This Is My Anguish

I cried out to God with my voice – To God with my voice; and He gave ear to me. In the day of my trouble I sought the Lord; My hand was stretched out in the night without ceasing; my soul refused to be comforted. I remembered God, and was troubled; I complained, and my spirit was overwhelmed. You hold my eyelids open; I am so troubled that I cannot speak. I have considered the days of old, the years of ancient times. I call to remembrance my song in the night; I meditate within my heart, and my spirit makes diligent search. Will the Lord cast off forever? And will He be favorable no more? Has His mercy ceased forever? Has His promise failed forevermore? Has God forgotten to be gracious? Has He in anger shut up His tender mercies? And I said, ‘This is my anguish…” Psalms 77:1-10a (NKJV)

The words you have just read were written by the Psalmist Asaph, as he earnestly cried out into the night from his troubled spirit. He was searching his soul for an answer to his distress. His soul was disquieted within him. He was confused. He was perplexed with many a question. There was no reason for him to praise. He seemed to be abandoned by the Lord. At least, it felt that way. All these feelings and all this anguish, left the Psalmist feeling just a little overwhelmed. Frustrated perhaps. With lots of questions on his mind, he wondered if…..?

What is your anguish?

Every human being with a heart and soul understands anguish. We all have been (or are currently) overwhelmed with feelings of anguish. It is something that we all tend to go through during various seasons of life.

Anguish come at times when life is just tough! Situations and circumstances are too much. Family is fractured. Relationships are tested. Kids are beyond rebellious and out of control. Health is diminishing. Jobs are lost. Money is tight. You aren’t sure what to do!

With the anguish comes feelings of fear and frustration. Crying and confusion. Uncertainty and unanswered questions. Perplexity and pain. Anger and abandonment. Helplessness and hopelessness. We want to know for sure that those feelings that we are experiencing in this moment of anguish are not settling into our being forever. We need to know that these feelings of anguish will someday go away.

Yet, we wonder what to do?

The Psalmist gives us a great answer. A lesson for us all to learn.

In his anguish, he cried out to God. While he did not understand all these feelings of anguish, he knew someone who would understand. The Psalmist put a voice to those feelings. In the first ten verses of the seventy-seventh Psalm, Asaph shares his feelings. He asks the tough questions. He seeks a reason for all the distress. He cries out to His God. God is listening to that cry of His beloved one.

And yet, dear reader, please do not miss the next four words that the Psalmist utters in verse ten. Those four words are so precious!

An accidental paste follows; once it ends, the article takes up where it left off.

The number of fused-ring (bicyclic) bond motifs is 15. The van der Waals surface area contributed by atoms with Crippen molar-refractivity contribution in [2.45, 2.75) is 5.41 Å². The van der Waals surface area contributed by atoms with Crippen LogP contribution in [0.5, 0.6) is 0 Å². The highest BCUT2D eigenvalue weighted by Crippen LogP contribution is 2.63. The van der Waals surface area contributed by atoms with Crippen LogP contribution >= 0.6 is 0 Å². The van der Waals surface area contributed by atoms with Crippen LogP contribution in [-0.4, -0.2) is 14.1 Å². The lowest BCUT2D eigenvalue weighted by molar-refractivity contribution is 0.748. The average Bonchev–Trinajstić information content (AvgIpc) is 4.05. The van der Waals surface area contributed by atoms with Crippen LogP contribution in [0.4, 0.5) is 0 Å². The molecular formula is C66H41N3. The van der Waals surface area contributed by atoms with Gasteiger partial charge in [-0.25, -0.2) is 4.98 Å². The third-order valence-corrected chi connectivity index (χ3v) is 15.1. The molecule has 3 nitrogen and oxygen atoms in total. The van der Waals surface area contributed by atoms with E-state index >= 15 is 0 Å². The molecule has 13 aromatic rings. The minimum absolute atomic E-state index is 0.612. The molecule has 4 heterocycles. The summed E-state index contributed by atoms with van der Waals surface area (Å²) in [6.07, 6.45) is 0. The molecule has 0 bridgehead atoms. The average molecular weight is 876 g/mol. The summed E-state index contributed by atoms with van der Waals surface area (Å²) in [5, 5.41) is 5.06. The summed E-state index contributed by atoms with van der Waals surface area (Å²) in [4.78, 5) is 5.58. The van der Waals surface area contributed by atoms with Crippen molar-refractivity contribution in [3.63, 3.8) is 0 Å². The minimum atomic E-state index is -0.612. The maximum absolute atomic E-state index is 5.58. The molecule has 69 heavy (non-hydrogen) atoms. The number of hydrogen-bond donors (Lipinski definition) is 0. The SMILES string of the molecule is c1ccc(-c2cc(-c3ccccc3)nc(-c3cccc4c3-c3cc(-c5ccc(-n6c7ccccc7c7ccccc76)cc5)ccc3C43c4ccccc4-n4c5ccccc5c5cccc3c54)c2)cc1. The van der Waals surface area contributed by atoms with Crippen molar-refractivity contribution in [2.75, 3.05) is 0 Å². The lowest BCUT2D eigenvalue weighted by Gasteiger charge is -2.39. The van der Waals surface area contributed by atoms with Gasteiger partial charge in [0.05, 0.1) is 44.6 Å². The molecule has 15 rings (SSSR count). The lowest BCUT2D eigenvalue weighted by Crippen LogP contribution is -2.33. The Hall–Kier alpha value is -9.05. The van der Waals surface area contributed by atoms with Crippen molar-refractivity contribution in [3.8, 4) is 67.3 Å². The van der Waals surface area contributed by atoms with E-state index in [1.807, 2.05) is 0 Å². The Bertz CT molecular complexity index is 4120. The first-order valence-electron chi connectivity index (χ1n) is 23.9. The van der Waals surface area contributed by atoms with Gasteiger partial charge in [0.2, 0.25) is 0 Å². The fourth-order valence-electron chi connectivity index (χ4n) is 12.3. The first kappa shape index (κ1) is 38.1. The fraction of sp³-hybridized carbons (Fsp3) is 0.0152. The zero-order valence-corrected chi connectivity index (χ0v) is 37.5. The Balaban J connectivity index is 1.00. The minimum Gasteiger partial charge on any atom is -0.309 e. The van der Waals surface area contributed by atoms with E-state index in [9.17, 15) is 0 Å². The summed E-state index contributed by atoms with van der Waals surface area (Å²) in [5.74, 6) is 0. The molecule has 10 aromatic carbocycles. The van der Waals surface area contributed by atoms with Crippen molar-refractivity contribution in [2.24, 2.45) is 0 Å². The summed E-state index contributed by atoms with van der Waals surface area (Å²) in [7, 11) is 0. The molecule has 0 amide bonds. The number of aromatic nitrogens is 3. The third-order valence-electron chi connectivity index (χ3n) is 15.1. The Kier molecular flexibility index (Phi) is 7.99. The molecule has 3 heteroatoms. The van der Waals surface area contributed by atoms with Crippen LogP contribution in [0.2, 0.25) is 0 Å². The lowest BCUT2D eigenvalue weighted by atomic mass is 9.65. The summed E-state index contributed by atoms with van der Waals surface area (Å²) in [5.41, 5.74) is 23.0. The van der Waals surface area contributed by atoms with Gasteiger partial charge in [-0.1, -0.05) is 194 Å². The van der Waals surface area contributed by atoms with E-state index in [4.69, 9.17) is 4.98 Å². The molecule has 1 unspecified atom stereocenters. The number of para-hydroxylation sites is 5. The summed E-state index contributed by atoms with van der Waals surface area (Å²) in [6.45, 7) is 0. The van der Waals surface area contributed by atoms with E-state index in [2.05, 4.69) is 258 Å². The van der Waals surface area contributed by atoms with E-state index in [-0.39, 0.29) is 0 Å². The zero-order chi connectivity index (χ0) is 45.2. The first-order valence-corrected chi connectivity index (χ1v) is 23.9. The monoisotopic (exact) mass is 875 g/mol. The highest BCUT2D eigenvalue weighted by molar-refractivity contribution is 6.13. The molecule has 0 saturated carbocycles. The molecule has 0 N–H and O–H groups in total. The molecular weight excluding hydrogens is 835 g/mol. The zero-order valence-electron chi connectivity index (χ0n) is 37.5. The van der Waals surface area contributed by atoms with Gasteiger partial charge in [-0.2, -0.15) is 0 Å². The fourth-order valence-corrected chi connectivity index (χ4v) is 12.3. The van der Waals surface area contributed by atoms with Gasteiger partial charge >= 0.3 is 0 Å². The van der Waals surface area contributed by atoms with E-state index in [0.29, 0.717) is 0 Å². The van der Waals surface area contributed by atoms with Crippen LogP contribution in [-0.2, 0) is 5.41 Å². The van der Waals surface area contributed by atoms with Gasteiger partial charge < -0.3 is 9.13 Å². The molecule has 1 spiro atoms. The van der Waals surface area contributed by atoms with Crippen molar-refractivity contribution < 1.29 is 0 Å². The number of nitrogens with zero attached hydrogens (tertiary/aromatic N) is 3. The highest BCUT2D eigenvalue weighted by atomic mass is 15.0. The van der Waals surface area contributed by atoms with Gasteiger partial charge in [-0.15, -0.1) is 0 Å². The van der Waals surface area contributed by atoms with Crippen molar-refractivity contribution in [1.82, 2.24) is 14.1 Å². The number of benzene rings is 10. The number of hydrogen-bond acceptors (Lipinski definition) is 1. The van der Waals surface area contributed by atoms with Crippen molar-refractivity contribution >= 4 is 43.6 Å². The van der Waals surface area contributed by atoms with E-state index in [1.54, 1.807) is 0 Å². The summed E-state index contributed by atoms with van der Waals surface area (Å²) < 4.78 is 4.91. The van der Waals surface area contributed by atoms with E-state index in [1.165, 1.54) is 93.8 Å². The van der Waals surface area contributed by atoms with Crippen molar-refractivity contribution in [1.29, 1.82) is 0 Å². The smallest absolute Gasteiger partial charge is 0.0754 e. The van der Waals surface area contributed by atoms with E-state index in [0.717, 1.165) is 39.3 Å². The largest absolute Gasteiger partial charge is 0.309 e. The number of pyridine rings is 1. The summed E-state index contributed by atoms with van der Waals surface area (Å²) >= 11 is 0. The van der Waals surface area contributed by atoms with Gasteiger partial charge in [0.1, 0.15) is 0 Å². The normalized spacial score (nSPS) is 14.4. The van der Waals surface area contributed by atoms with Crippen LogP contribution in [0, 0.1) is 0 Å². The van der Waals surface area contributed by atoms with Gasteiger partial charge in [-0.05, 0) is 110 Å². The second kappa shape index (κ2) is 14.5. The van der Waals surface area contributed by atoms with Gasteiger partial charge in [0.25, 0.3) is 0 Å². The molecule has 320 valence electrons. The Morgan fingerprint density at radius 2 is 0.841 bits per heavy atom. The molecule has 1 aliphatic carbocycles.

“But, I will remember…”

Remember what??

As Asaph, the Psalmist, cried out to God – he was able to put aside, if even for a moment, his heart of anguish and pain, and he began to remember.

Here is what the Psalmist said in verses 10-15 of Psalms 77. Let these words encourage your own heart and soul.

But I will remember the years of the right hand of the Most High. I will remember the works of the Lord; surely I will remember Your wonders of old. I will also meditate on all Your work, and talk of Your deeds. Your way, O God, is in the sanctuary; who is so great a God as our God? You are the God who does wonders; You have declared Your strength among the peoples. You have with Your arm redeemed Your people, the sons of Jacob and Joseph. Selah.”

Ah, sometimes in the midst of our own personal anguish, we need to just sit and soak in the comfort that only comes from our God. We need to meditate upon His works and miracles of our past. We need to recall how He has gently delivered us in the past. We need to ask our questions, then silently await His answers. We need to quietly and humbly abide in the presence of our God. For in that presence, we will soon realize that our God is so much bigger than any anguish we hold within our heart. He is strong enough to bear the burden of our anguish. In fact, He wants to completely take it away. He can do that with the power of His almighty right hand. God, the Sovereign One, comes to redeem! He desires to deliver us from our anguish!

Our anguish can turn to crying. Our cries to the Almighty God are heard.

Our crying can turn to remembering. Our remembering enables us to recall to our minds what God has already done for us.

Our remembering turns to praise. Our praise is humbly lifted up to the God who does wonders.

Who is so great a God as our God?” ~ the Psalmist Asaph

3 Comments on “This Is My Anguish

  1. I may have mentioned this here before, but in 1983 I began a looseleaf journal to record God’s faithfulness. The total of entries now exceeds 1300. I wish I could say I’ve never experienced anguish since I reached 100 or 300 or 500 examples. But the record has certainly helped to give me hope and comfort as I remember God’s deeds, His miracles of long ago. Just the heft of that notebook is an encouragement! P.S. Psalm 77:11 is written in the margin on one of the pages.)

    Liked by 1 person

    • Nancy – You did mention that looseleaf journal to me before. I think it is a fantastic idea. And to have 1300 entries. You have seen God’s faithfulness!! I have started (beginning of summer) once again keeping the same kind of journal and already I have recorded many an answer to prayer and illustrations galore of God’s faithfulness to me. I love journaling.

      Liked by 1 person

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